All Things Considered

Weekdays 4:00 - 7:00 p.m.
Melissa Block, Michele Norris, Robert Siegel, Audie Cornish

Since its debut in 1971, this afternoon radio newsmagazine has delivered in-depth reporting and transformed the way listeners understand current events and view the world. Heard by more than 11 million people on over 600 radio stations each week, All Things Considered is one of the most popular programs in America. Every weekday, hosts Melissa Block, Michele Norris, and Robert Siegel present two hours of breaking news mixed with compelling analysis, insightful commentaries, interviews, and special - sometimes quirky - features. Andrea Seabrook hosts a one-hour edition of the program on Saturday and Sunday.

More information at All Things Considered.

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The Veepstakes
3:46 pm
Thu July 19, 2012

From Rival To Running Mate? Possible For Pawlenty

Former Minnesota Gov. Tim Pawlenty and GOP presidential candidate Mitt Romney campaign in Las Vegas on Oct. 17, 2011.
Ethan Miller Getty Images

Originally published on Thu July 19, 2012 4:38 pm

As he shadowed President Obama's bus tour in Pennsylvania early this month, former Minnesota Gov. Tim Pawlenty gave a pretty good impression of a man auditioning for a job.

There was Pawlenty as attack dog, one of the traditional roles of a running mate.

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Mom And Dad's Record Collection
3:46 pm
Thu July 19, 2012

At Home With The Coltranes, Listening To Stravinsky

Saxophonist Ravi Coltrane is the son of jazz icons John and Alice Coltrane. His new album Spirit Fiction was released June 19.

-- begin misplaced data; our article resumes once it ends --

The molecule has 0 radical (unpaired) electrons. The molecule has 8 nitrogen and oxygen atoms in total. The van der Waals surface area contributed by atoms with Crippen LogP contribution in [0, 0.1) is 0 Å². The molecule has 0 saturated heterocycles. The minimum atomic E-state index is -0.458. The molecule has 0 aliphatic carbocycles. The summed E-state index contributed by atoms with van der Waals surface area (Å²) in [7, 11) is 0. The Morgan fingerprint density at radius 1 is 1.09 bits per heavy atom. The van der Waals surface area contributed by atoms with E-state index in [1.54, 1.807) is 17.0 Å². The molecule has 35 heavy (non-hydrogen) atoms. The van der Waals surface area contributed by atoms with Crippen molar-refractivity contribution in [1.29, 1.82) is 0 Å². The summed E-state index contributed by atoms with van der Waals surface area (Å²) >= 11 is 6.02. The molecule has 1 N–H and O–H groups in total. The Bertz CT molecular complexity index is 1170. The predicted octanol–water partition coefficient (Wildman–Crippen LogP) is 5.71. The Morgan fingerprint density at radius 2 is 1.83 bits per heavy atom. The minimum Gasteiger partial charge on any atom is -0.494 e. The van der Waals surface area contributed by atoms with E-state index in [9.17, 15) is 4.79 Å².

Deborah Feingold Courtesy of the artist

Originally published on Fri July 20, 2012 6:45 pm

Today, All Things Considered continues its Mom and Dad's Record Collection series with a musician who is a heir of American musical royalty.

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Middle East
2:57 pm
Thu July 19, 2012

Russia, China Block Another U.N. Resolution On Syria

Originally published on Thu July 19, 2012 4:38 pm

Transcript

JACKIE NORTHAM, BYLINE: I'm Jackie Northam in Washington. Today at the U.N., Russia and China vetoed a Western-backed draft resolution that warned of sanctions against the Syrian regime unless it complies with a peace plan.

This is the third time those two countries have used their veto power to block a resolution on Syria. Britain's U.N. ambassador, Mark Lyall Grant, called the decision by Russia and China appalling, and said it would lead to further bloodshed in Syria.

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Shots - Health Blog
2:47 pm
Thu July 19, 2012

How You Move Your Arm Says Something About Who You Are

Researchers studying brains want to know what's happening in an area called the premotor cortex β€” the place in the brain that gears up for something the body is about to do, like swimming. Above, Michael Phelps dives off the starting blocks in the final heat of the men's 400-meter individual medley during the 2012 U.S. Olympic Swimming Team Trials in Omaha, Neb., on June 25.
Jamie Squire Getty Images

Originally published on Thu August 9, 2012 11:47 am

When Olympic swimmer Michael Phelps steps onto a starting block a few days from now, a Stanford scientist named Krishna Shenoy will be asking himself a question: "What's going on in Michael Phelps' brain?"

Specifically, Shenoy would like to know what's happening in an area called the premotor cortex. This area doesn't directly tell muscles what to do. But it's the place where the brain gears up for something the body is about to do, like swimming.